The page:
West Lothian Council 'C-me'
C-me is a mature information sharing solution, supporting both children's and adults' services. It has achieved particular success in the sharing of Inter-Agency Referral Discussion documents, both for child and adult protection cases, with strong involvement from police and third sector, particular in their co-located teams at the Livingston Civic Centre. Engaging with all agencies in the specification of service from the outset has contributed to the success.
Data Sharing Objectives
ISB's Vision is that:
By 2020, digitally enabled information sharing solutions will be in place in Scotland so that everyone, including citizens, involved in health and social care can:
- access and interact with the services and information they require quickly and easily at the point it is needed, and in accordance with the law;
- provide or enter information once, which can then be shared and reused proportionately;
- share information appropriately, with the relevant people, to support efficient, effective and safe care;
- have a common understanding of the information they share and confidence in its accuracy, quality, integrity and security.
We can share these objectives across public services.
Data Sharing Actions
Through the Information Sharing Board ( ISB), we have:
- Published an
information sharing strategic framework for
health and social care which sets out the following key
- requires partnerships to have information sharing agreements
- sets out what will be done at national level and what at partnership level
- supports mobile and flexible working
- Develop a national level information architecture and information sharing standards for health and social care linked to the public sector High Level Operating Framework for digital public services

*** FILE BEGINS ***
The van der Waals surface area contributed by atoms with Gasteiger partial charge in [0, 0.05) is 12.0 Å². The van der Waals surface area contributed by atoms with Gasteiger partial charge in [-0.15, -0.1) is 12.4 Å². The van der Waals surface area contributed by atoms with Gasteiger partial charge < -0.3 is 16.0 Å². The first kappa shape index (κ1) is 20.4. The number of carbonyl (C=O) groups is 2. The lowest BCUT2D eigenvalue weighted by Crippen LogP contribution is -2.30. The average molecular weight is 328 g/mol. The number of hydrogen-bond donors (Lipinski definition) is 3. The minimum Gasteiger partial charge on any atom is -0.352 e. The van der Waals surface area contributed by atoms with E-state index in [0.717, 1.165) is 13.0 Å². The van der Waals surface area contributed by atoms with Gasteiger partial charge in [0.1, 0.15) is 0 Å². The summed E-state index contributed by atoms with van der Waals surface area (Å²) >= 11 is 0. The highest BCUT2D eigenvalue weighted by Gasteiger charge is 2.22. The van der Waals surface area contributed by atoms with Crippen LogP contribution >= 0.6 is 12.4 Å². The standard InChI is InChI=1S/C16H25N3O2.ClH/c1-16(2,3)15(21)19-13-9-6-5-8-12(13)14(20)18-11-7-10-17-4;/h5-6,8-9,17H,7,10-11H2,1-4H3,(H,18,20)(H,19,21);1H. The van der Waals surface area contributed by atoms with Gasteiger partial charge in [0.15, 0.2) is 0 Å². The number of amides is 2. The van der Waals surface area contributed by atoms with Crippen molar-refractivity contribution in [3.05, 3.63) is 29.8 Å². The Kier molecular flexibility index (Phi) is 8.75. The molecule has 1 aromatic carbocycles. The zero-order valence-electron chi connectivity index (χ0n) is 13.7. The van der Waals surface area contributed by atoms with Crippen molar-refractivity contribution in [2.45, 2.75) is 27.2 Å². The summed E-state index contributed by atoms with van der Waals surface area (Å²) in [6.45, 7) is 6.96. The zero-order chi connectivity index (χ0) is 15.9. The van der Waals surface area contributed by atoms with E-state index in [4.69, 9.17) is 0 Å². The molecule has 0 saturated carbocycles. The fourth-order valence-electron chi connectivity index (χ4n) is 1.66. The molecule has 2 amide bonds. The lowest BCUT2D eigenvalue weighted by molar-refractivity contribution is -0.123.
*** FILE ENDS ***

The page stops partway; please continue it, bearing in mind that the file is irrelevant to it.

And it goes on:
- Develop guidance and support for the use of personal identifiers for health and social care. This work should be applicable to other areas.
Scottish Government will disseminate good practice via web-based signposting.
Sectors and organisations will make use of the case studies and resources identified in this Plan to build a more knowledgeable and confident workforce.
We will measure success by:
- Our public bodies are sharing more data to help improve the quality and effectiveness of their Services (Benefit 12 - Digital Public Services Measurement and Benefits Framework).
1.2 Sharing and linkage of data for use in statistics and research
What is Data Linkage
Data linkage is a process which brings together two or more sets of data from different organisations to produce a wealth of information which can be used for research and statistical purposes to inform the design of services. This allows for the enhanced value of the data to be realised, significantly increasing the power of analysis.
Through linking the findings from studies such as the Scottish Health Survey to administrative or other survey data, the resulting evidence can produce better informed policy and improved public services.
For example, the Scottish Health Survey collects information on a range of health issues from a sample of the population through face-to-face interviews. If participants consent, their data (collected as part of this survey) are linked to administrative data, such as their medical records or hospital admissions records. The data linkage is done in such a way as to ensure that no single organisation has access to both the survey data and the administrative data at any one time. This safeguards against identification of individuals as the administrative data contains personal identifiers, for example an individual's name or date of birth.
Although all identifying material is removed from the linked data (a process termed de-identification), there is a small risk that an individual could still be re-identified. Further safeguards have been put in place to protect against this, including holding the data on secure systems and only allowing trusted, qualified researchers to access the data under strict conditions.
Progress to Date
Following extensive consultation with stakeholders and deliberative research into public opinions, Joined Up Data for Better Decisions: A strategy for improving data access and analysis was published in November 2012.